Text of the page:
# Browsing by Subject "General equilibrium"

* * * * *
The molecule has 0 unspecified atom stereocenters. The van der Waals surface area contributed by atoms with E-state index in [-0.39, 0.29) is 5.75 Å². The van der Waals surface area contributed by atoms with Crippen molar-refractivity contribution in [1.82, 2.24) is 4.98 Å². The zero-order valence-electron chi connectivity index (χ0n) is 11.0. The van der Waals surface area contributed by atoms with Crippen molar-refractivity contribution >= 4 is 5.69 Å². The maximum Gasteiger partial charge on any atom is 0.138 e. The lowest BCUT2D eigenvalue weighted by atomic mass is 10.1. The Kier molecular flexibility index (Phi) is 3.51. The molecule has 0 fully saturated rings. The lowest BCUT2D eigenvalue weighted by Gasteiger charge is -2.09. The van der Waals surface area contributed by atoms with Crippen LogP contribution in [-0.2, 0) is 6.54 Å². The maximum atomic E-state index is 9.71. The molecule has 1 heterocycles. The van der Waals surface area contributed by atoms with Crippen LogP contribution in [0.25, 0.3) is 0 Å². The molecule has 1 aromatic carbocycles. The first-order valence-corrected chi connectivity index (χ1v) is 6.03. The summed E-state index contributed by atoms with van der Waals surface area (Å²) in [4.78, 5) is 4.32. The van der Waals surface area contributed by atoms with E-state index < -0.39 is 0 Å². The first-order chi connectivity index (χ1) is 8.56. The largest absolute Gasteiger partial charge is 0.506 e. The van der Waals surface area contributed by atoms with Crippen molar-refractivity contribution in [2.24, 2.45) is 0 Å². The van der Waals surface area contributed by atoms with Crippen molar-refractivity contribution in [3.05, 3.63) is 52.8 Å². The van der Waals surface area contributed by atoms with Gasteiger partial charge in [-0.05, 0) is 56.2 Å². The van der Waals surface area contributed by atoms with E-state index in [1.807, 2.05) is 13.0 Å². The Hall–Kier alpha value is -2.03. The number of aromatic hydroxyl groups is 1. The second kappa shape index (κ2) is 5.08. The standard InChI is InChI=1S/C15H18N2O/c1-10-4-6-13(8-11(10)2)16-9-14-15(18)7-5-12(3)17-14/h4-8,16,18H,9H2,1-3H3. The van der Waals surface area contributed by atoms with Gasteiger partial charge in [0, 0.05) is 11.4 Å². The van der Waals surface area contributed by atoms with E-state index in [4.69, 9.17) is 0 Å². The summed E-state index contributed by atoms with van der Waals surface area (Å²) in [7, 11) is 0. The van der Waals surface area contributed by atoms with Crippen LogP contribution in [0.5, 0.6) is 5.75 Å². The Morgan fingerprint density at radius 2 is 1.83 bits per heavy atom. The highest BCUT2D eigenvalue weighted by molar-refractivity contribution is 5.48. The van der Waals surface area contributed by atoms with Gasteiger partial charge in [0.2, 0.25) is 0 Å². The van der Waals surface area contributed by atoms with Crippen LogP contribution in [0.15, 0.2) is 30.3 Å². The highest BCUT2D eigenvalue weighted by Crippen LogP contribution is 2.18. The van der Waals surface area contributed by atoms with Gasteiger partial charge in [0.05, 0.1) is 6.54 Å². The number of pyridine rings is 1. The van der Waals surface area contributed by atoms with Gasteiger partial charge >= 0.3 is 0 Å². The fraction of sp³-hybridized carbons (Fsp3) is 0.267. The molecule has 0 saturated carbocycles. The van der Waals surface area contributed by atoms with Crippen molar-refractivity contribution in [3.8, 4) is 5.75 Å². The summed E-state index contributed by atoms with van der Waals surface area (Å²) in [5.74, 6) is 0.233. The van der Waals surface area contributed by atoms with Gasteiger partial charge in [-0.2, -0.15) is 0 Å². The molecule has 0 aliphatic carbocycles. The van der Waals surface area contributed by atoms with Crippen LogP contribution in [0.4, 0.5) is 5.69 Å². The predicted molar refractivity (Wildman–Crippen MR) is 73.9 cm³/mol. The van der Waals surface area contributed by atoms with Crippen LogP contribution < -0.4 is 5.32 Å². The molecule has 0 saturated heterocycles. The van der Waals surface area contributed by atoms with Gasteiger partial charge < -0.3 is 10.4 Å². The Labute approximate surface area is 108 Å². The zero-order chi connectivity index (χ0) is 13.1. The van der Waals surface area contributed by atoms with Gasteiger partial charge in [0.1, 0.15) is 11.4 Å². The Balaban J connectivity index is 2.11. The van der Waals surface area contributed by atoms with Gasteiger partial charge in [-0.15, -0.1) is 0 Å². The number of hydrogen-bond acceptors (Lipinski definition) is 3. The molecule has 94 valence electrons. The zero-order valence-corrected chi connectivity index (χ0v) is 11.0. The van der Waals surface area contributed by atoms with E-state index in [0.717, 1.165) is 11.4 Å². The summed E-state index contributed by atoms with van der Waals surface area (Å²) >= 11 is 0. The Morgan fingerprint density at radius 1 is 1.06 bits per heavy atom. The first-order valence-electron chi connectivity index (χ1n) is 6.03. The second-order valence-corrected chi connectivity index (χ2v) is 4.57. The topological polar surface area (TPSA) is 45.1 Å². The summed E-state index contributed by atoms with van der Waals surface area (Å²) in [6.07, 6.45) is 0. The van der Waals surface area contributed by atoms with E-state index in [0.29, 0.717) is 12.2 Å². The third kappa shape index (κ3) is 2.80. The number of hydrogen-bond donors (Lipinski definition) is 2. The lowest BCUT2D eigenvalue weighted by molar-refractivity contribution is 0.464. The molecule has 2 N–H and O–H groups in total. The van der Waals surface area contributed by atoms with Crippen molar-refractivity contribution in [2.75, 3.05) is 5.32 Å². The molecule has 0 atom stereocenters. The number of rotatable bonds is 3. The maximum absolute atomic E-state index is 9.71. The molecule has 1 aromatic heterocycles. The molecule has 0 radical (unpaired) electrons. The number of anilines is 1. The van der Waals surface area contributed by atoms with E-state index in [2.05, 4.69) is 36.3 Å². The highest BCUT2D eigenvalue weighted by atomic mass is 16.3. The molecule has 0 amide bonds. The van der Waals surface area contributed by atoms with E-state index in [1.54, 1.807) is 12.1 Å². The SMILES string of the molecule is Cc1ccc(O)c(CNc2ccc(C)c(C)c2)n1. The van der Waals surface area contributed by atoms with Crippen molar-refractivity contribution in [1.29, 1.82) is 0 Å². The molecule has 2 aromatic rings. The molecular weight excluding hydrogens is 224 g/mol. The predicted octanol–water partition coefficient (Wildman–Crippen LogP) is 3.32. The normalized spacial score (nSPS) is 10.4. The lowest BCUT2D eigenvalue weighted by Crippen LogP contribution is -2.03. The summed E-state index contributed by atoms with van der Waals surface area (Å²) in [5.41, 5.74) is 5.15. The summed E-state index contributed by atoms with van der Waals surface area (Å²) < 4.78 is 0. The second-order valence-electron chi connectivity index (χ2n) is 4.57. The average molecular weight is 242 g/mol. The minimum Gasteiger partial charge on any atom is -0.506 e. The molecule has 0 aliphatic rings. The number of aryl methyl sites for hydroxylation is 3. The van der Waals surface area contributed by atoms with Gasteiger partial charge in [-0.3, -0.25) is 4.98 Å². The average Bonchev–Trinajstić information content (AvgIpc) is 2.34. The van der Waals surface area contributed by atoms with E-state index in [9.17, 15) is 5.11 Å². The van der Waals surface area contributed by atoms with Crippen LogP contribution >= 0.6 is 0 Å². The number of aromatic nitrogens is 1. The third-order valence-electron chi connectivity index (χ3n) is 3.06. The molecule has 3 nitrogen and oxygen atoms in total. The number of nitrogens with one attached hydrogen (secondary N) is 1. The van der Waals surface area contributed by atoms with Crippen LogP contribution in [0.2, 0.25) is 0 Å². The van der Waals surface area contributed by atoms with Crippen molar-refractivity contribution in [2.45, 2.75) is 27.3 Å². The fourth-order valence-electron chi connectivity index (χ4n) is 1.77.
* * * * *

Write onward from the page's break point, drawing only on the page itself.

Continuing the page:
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Item Bounded Rationalities and Computable Economies(Center for Economic Research, Department of Economics, University of Minnesota, 1996-12) Richter, Marcel K.; Wong, Kam-ChauShow more This paper studies economic equilibrium theory with a "uniformity principle" constraining the magnitudes (prices, quantities, etc.) and the operations (to perceive, evaluate, choose, communicate, etc.) that agents can use. For the special case of computability constraints, all prices, quantities, preference relations, utility functions, demand functions, etc. are required to be computable by finite algorithms. Then we obtain sharper versions of several traditional assertions on utility representation, existence of consumer demand functions, the fundamental welfare theorems, characterizations of market excess demands, and others. These positive results hold despite the fact that commodity and price spaces are no longer topologically complete. On the other hand, we give "computable counterexamples" to several traditional assertions, including the existence of a competitive equilibrium. The results can be interpreted as possibility and impossibility results in both computability-bounded rationality and in computational economics.Show more Item Bounded Rationalities and Definable Economies(Center for Economic Research, Department of Economics, University of Minnesota, 1996-12) Richter, Marcel K.; Wong, Kam-ChauShow more Classical economic agents perform arbitrarily complex operations on arbitrarily complex magnitudes (real numbers). By contrast, real world agents have bounds on their abilities to perceive, think about, calculate with, and communicate magnitudes. There are many ways to model agents with bounded abilities, and here we mention two - one through bounds on computational abilities, and one through bounds on descriptive or definitional abilities. In both cases, we propose a "uniformity principle" constraining in a parallel fashion both the magnitudes (prices, quantities, etc.) and the operations (to perceive, evaluate, choose, communicate, etc.) that agents can use. We focus on the definitional bounds, deferring computational bounds to other papers (1996a,b). The languages allowed are those of ordered rings, and certain expansions; the structures are those of real closed ordered fields, and corresponding expansions. It is not obvious that a theory of definable economies is possible, since there may not be any definable structures that are reasonably close to the classical one. And even if such structures existed, it is not obvious that the classical theorems of economics would hold in them. Our two main conclusions are positive: In many interesting cases mathematical structures do exist with definability-bounded agents. Furthermore, many classical theorems of economic theory survive in a definable context: existence of demand and utility functions, existence of competitive equilibria, First and Second Welfare Theorems, characterization of aggregate excess demand, etc. Our proofs rely on theorems of mathematical logic (completeness (Tarski), model completeness (A. Robinson, Wilkie), o-minimality (van den Dries, Pillay and Steinhorn, Wilkie)) that allow us to establish existence of definable models and to transfer classical theorems to a definable framework. Although superficially different, the concepts underlying (Blume and Zame, 1992) are fundamentally close to the ones we use here.Show more